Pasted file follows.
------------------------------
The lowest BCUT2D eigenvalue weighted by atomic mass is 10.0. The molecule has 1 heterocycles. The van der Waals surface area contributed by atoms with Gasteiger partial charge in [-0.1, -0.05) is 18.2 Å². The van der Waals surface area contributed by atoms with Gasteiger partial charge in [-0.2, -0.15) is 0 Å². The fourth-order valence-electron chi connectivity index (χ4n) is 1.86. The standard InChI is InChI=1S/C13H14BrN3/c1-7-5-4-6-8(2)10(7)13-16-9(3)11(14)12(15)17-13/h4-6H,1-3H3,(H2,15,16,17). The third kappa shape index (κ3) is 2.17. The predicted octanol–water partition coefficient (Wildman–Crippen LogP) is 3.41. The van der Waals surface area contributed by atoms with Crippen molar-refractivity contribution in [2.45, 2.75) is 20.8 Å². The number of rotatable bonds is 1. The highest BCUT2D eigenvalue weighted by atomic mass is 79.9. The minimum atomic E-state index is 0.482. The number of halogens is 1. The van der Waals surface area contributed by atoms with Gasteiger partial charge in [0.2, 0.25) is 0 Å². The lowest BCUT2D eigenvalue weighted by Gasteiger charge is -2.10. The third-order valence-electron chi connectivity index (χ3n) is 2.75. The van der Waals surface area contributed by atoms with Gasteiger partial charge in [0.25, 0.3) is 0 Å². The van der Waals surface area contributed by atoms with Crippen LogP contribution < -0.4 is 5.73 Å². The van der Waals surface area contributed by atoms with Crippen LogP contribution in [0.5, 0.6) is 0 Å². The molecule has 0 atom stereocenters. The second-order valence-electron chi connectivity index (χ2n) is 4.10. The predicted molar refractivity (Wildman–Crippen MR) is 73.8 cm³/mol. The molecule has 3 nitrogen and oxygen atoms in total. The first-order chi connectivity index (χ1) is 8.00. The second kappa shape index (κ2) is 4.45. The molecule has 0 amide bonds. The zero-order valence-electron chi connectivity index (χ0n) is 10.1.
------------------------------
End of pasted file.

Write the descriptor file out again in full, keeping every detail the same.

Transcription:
The lowest BCUT2D eigenvalue weighted by atomic mass is 10.0. The molecule has 1 heterocycles. The van der Waals surface area contributed by atoms with Gasteiger partial charge in [-0.1, -0.05) is 18.2 Å². The van der Waals surface area contributed by atoms with Gasteiger partial charge in [-0.2, -0.15) is 0 Å². The fourth-order valence-electron chi connectivity index (χ4n) is 1.86. The standard InChI is InChI=1S/C13H14BrN3/c1-7-5-4-6-8(2)10(7)13-16-9(3)11(14)12(15)17-13/h4-6H,1-3H3,(H2,15,16,17). The third kappa shape index (κ3) is 2.17. The predicted octanol–water partition coefficient (Wildman–Crippen LogP) is 3.41. The van der Waals surface area contributed by atoms with Crippen molar-refractivity contribution in [2.45, 2.75) is 20.8 Å². The number of rotatable bonds is 1. The highest BCUT2D eigenvalue weighted by atomic mass is 79.9. The minimum atomic E-state index is 0.482. The number of halogens is 1. The van der Waals surface area contributed by atoms with Gasteiger partial charge in [0.2, 0.25) is 0 Å². The lowest BCUT2D eigenvalue weighted by Gasteiger charge is -2.10. The third-order valence-electron chi connectivity index (χ3n) is 2.75. The van der Waals surface area contributed by atoms with Gasteiger partial charge in [0.25, 0.3) is 0 Å². The van der Waals surface area contributed by atoms with Crippen LogP contribution < -0.4 is 5.73 Å². The van der Waals surface area contributed by atoms with Crippen LogP contribution in [0.5, 0.6) is 0 Å². The molecule has 0 atom stereocenters. The second-order valence-electron chi connectivity index (χ2n) is 4.10. The predicted molar refractivity (Wildman–Crippen MR) is 73.8 cm³/mol. The molecule has 3 nitrogen and oxygen atoms in total. The first-order chi connectivity index (χ1) is 8.00. The second kappa shape index (κ2) is 4.45. The molecule has 0 amide bonds. The zero-order valence-electron chi connectivity index (χ0n) is 10.1.